They'll become major payers as this goes on. And so what's the, so what again? For healthcare systems, it is. A comprehensive care anywhere, care at home strategy that is supported by digital tools. That makes it easier and a relentless pursuit of making it easier, a relentless pursuit of the consumer at the center.

I. Of every conversation that you're having, even if you're trying to support the old models, how do you make it easier for them to find parking? The the simple things? Yes. We want to get them their medical record and move their images around, and all that stuff's important and really should be just a foundational item for us.

We've been working on this for quite some time, but start thinking about the consumer. How do they experience it? I had a person that worked for me who actually struck a deal, just . Handshake deal with some patients who were coming into the, the hospital where he worked and he would meet them in the garage and he would follow them through their day.

And in that he would write notes and he would send me notes and he would say, look, it took him five minutes to find parking, and then he couldn't find his car. When he came out. He had trouble getting to his first appointment because he couldn't follow the signage in the hospital. That's the simple things that we should be doing.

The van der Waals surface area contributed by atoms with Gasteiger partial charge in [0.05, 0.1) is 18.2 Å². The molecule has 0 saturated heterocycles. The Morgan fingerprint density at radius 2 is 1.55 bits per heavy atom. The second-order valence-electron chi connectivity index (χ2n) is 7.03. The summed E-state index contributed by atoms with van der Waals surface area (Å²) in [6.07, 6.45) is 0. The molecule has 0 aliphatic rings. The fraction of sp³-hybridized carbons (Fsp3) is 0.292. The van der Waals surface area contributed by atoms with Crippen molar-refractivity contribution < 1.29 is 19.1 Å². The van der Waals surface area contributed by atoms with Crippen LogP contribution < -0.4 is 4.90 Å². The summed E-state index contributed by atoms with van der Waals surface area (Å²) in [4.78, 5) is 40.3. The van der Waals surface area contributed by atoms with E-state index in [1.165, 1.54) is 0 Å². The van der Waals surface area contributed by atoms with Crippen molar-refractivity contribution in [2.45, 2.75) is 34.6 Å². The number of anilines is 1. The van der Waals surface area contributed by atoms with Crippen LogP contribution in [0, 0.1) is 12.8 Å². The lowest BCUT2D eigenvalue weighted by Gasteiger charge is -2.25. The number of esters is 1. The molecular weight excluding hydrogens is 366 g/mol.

But quite frankly, that should be a foundational already for us today, and we should be focused on the home. We should be focused on how do we keep people healthy, where they live, where they are at today. And that's supported by a set of digital tools and supported by data and supported by, uh, new logistics platforms that gets our health system into the community.

I. Into the places where people make health decisions, right. Interacting. We should be in our communities, interacting with the, uh, consumers, and consumers is such a harsh word, interacting with the people who desire health. And we have to figure out a way to make that happen. Our, our doctors should be in grocery stores.

We should be where people live, where they are making these decisions because we know. That healthcare only accounts for 20% of health and at the rest is social determinants and other things, and we've gotta figure out how to get outside of our four walls. Technology will enable that data will enable that, and that is really our charter.

I told you I would meander today. I didn't really have a lot of notes, so it, this really was off the top of my head, so if any of it doesn't make sense, feel free to shoot me a note Bill at this weekend, health it.com. If you know of someone that might benefit from our channel. Please forward them a note.